”Life Goes On Here. I sit as often as possible and attempt—with somewhat limited success—to make mindfulness a part of my daily life.” —from a prisoner I encourage in their Buddhist practice.
Some of the challenging words in his statement, which may be just an expression of his humbleness, are “with somewhat limited success.” If one is aware that they are not being mindful, then they are being mindful of their mindfulness. And if they aren’t aware, they are not aware, but they are still on that continuum of degrees of mindfulness. They are perfect, so to speak.
Dogen wrote: If you wish to practice the way of the Buddhas … you should expect nothing, seek nothing. Cut off the mind that seeks and do not cherish a desire to gain the fruits of Buddhahood. – Zuimonk (trans. Cook, How to Raise an Ox, p24)
Wanting success in our mindfulness takes our eyes off the path and lets the peak of the mountain distract us.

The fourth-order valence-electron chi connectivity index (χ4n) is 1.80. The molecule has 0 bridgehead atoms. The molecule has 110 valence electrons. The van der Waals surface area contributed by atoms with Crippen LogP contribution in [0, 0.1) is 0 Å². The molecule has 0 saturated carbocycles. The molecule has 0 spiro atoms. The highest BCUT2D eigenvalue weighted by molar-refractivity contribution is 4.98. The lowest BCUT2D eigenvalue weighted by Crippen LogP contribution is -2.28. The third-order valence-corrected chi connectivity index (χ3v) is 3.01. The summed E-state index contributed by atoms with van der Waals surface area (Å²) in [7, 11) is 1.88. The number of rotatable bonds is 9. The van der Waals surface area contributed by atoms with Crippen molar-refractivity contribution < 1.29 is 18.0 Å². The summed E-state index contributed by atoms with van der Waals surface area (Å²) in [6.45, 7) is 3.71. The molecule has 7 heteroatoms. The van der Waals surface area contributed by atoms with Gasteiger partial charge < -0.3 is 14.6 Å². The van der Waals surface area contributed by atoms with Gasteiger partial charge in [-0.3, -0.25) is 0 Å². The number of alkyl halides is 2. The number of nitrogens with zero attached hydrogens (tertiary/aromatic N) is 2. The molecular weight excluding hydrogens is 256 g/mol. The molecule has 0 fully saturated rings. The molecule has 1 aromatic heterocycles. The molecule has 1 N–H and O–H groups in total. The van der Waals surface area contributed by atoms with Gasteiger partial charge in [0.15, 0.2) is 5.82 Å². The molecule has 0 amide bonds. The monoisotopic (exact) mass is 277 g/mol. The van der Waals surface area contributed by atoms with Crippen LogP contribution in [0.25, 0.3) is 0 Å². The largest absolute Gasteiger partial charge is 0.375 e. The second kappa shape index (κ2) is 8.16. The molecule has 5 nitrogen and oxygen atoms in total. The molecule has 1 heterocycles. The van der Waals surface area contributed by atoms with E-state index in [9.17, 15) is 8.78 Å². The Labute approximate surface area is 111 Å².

Sometimes we gently put down the tea bowl. Other times we set it down less gently and make a noise. In the former case, we are mindful when we set it down. In the latter case we are mindful of how we set it down. Beating ourselves us because our mindfulness came a little late is not only non-productive but wrong. As I read the other day, we are both the bull and the china shop in the phrase, “like a bull in a china shop.”
We rock! My friend might have said “I sit and make mindfulness my daily life.” In some more challenging words, “as often as possible,” I sense a tang of guilt that he doesn’t make mindfulness a practice often enough, so an excuse is warranted. Again, now pain has entered the picture. Pain of not doing it always. What is creating the pain? An anxiety about not being perfect.
Yet Suzuki Roshi said that we are perfect just as we are, and we could stand a little improvement.
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